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Child poverty by federal ridings in Canada

There is room to set more ambitious goals on an accelerated timeline.

October 7, 2019

4-minute read

If you think that in a country as rich as Canada no child lives in poverty, unfortunately you’d be wrong. Back in 1989, the House of Commons voted to end child poverty by 2000. Spoiler alert: they’re late. Campaign 2000 has been working for 30 years to achieve that goal, putting out great annual reports tracking the progress (or lack thereof), the latest of which came out today. This year we’ve worked with them to create an interactive map to show the poverty rates by federal riding during this year’s election campaign.

Despite not eliminating child poverty by 2019 (much less 2000), there has been progress in recent years, significantly driven by the Canada Child Benefit created in 2015.  In 2018 the federal government created the first federal poverty reduction strategy plan, with clear goals for reductions in poverty rates. Unfortunately, the first goal—a 20% reduction by 2020—had already been achieved six months before the strategy was announced in the fall of 2018 (making it less of a goal and more a progress report). The second goal—a 50% reduction by 2030—is far enough off that governments may think they don’t have to plan for it yet.

Clearly, there is room to set more ambitious goals on an accelerated timeline.

The maps below use the most recent data available, from 2017. Despite some progress since 2015, child poverty persists across the country, in urban and rural areas, in our downtown cores and our suburbs. On the map, the colour of each electoral ridings corresponds with the prevalence of child poverty within its borders. The ridings are ranked in quintiles, meaning they are grouped in 20% segments from the top 20% (with the lowest child poverty rate) to the bottom 20% (with the highest child poverty).  The bottom quintile has an average child poverty rate of 30%, although this is driven by particularly bad child poverty in several northern and on-reserve Saskatchewan ridings (I’ve examined the devastating rates of on-reserve child poverty in more detail in my report, Towards Justice).  The top quintile is not immune to child poverty, but has instead an average rate of 10%.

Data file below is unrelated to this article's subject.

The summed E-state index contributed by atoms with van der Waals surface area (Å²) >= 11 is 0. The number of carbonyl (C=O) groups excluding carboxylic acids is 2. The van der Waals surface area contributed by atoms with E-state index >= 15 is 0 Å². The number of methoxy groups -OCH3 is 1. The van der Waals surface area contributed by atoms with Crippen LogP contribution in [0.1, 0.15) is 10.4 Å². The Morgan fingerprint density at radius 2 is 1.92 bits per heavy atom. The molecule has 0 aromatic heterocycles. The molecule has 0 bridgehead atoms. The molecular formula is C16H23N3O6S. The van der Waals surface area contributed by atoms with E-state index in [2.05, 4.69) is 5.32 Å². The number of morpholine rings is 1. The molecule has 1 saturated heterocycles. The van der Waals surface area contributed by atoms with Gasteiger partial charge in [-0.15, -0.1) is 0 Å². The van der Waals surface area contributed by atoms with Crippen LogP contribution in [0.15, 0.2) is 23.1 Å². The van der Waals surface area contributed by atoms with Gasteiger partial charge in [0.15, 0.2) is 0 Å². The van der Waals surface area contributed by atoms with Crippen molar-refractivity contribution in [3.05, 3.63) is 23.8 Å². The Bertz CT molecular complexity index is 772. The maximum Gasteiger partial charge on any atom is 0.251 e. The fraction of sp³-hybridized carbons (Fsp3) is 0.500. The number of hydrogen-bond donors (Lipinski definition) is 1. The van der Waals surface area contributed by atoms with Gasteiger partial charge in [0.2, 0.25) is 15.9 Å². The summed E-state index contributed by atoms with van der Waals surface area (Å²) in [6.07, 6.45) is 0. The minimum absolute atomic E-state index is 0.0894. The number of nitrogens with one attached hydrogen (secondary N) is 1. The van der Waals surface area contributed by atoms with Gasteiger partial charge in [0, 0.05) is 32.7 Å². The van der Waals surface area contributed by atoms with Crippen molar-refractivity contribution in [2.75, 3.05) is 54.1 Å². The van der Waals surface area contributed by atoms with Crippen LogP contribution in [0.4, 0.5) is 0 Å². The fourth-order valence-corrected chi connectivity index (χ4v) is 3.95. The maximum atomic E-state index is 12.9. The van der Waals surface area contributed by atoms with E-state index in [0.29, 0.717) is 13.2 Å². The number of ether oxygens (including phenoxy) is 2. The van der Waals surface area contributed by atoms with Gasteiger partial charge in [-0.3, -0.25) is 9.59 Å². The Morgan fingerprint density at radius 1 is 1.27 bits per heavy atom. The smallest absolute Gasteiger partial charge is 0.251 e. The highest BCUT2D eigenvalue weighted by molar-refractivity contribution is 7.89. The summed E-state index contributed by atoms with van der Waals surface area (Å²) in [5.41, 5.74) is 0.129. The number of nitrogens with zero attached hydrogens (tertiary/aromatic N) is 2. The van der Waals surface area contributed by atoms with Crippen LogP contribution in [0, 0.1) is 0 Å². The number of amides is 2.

Below are snapshots of the child poverty picture in some of Canada's largest cities.

Toronto and the GTA

Where there is a significant concentration of ridings in a particular city, most notably the Greater Toronto Area (GTA), other trends emerge. In particular, there is a concentration of child poverty in Toronto's city core ridings like Toronto Centre and Spadina-Fort York. The ring of suburbs running from Mississauga Centre, through Humber River—Black Creek all the way east to Scarborough—Rouge Park also have higher rates of child poverty. However, lower child poverty rates exist in neighbourhoods on the edge of downtown, like Toronto—St. Paul’s and can also be found in further suburbs and rural areas like Vaughan-Woodbridge or Milton.


Much of Montreal’s child poverty is concentrated on the island itself, excluding the ridings on the mountain like Outremont or Rosemont-La Petite-Patrie. The suburban areas off the island from Laval to Longueuil tend to have lower child poverty rates.


Moving further west, the most severe child poverty in Calgary is focused in the riding of Calgary Forest Lawn. More suburban and rural areas around the city tend to have lower child poverty rates, with the lowest, at 11%, found in Calgary Rocky Ridge.

Vancouver and the GVRD

Child poverty in Metro Vancouver is concentrated in the ridings of Surrey Centre, Vancouver East and Richmond Centre, where at least a quarter of the children live below the poverty line. Much lower rates can be found in the suburban ridings of Delta, North Vancouver and Burnaby North-Seymour.

David Macdonald is a senior economist with the Canadian Centre for Policy Alternatives. Follow him on Twitter at @DavidMacCdn.

Campaign 2000 is a cross-Canada public education movement to build Canadian awareness and support for the 1989 all-party House of Commons resolution to end child poverty in Canada by the year 2000. Campaign 2000 began in 1991 out of concern about the lack of government progress in addressing child poverty. Campaign 2000 is non-partisan in urging all Canadian elected officials to keep their promise to Canada’s children. The Campaign comprises a coalition of 120 partners committed to addressing the issue of child and family poverty and believe that the federal government has a responsibility to honour the all-party resolution to end child poverty. Learn more at

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